Death and the Absurdity of Heaven

image02I remember, as an undergraduate, reading Spinoza for the first time. I came across the sentence, “The free man thinks of nothing less than death.” Spinoza meant, of course, that a free man never thinks about death.

But I managed to read the sentence in the opposite way. I took the phrase “nothing less” in the way you might say, “I want nothing less than the best cheesecake in the state.” I thought Spinoza was saying that the free man demanded the very best to think about. Death, obviously, tops that list.

I took it for granted that everyone thinks about death almost all of the time. On becoming a Catholic in my adulthood, I was excited by the prospect of joining the morbid parade of suffering souls trudging stolidly toward the grave, fingering our rosaries and muttering under our breath about the veil of tears.

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Epic Tales: an Interview with Amit Majmudar, part 2

Claude_Lorrain_024Guest post by Sarah Arthur

Continued from yesterday. 

SA:  In your essay “Me and the Monotheists,” you say that even though you are a Hindu, many Christians seem to warmly welcome your poetry (e.g., I’ve included your poem “Incarnation” in the anthology Light Upon Light). You say this is primarily about “aesthetic resonance”—particularly with imagery—but you also point to the English language itself as being encoded with biblical influence.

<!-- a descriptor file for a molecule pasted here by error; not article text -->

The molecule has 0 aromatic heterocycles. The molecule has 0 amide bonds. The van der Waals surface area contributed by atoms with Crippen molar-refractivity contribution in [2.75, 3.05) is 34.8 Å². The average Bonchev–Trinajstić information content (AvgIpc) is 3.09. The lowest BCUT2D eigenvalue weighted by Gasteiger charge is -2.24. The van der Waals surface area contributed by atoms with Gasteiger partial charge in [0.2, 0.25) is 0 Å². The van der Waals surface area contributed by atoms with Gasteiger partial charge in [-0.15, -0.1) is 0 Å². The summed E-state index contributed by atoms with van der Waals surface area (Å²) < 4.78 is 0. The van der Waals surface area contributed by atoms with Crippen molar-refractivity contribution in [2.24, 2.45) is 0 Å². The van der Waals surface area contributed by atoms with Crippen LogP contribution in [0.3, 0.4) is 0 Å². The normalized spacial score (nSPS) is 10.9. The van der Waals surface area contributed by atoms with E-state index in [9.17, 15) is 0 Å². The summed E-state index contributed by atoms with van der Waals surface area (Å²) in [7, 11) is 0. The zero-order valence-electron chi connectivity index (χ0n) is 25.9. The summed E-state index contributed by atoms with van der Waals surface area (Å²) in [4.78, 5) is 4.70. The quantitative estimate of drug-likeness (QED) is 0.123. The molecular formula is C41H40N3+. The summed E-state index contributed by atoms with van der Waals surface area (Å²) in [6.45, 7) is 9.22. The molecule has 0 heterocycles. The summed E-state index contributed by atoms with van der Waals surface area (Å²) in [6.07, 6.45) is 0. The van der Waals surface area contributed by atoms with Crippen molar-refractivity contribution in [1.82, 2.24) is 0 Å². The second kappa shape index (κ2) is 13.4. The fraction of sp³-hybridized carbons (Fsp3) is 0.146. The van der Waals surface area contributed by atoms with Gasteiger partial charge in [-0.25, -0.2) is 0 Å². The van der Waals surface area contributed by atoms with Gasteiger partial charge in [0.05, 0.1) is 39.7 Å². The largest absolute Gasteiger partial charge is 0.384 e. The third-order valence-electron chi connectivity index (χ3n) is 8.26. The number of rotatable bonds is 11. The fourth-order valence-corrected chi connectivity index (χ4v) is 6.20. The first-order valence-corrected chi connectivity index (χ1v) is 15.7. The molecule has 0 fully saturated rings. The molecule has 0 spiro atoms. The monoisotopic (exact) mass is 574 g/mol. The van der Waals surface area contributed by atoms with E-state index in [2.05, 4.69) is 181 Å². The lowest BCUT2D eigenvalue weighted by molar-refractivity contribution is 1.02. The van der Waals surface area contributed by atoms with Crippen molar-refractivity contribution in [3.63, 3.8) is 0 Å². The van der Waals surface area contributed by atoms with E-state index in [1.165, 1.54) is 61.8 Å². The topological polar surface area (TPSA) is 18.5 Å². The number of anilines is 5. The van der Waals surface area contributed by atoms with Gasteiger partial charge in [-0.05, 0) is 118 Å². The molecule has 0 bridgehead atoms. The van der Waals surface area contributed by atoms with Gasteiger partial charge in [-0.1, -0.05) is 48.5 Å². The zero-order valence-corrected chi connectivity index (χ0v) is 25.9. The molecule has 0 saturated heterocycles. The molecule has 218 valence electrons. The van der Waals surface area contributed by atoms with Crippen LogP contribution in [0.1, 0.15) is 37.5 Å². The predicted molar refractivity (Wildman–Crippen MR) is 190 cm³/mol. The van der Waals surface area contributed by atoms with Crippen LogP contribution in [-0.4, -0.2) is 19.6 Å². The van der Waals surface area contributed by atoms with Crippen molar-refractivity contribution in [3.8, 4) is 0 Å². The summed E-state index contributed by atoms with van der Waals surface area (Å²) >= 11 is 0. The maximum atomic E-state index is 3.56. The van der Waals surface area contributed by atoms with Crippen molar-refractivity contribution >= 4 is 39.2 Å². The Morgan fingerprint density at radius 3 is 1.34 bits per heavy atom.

And yet not every contemporary English-speaking poet writes this way. Can you elaborate?

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Wiman and Words

At “Good Letters,” words are what we work with.

Of course, this is true of all blogs, all writing. Yet consciousness of the craft of writing is key to our posts. No matter what our declared subject, our undeclared subject—our subtext—is always what are my words doing here? What can words do—anywhere?

Words Made Flesh: it’s on our “Good Letters” logo.

That short phrase reverberates with many meanings. The Christian connotation, yes: the Incarnation. But that’s a singular Word. Singular, unique. Whereas we spin out many words. To make them flesh, we try to immerse them in our personal experience. Or we immerse ourselves in our experience and seek for words there. [Read more...]

Varieties of Quiet: Christian Wiman’s Pensées

So profound are Christian Wiman’s pensées in the current issue of Image  that I feel impertinent even engaging them. But they are so deeply engaging that I can’t refrain.

Pensées is my term to describe these reflections, not Wiman’s. He calls the essay “Varieties of Quiet.” When I first read the title, I thought it would be about meditation.

But no, it’s about what language can’t say, especially the language of faith—and even the language of poetry. I say “even” because Wiman is a poet, and editor of Poetry magazine.

Wiman comes down hard on the language of Christianity—because it doesn’t speak to his soul’s experience. He writes that church, with its language of communal worship, “is the last place in the world where [people] are going to find God.” [Read more...]


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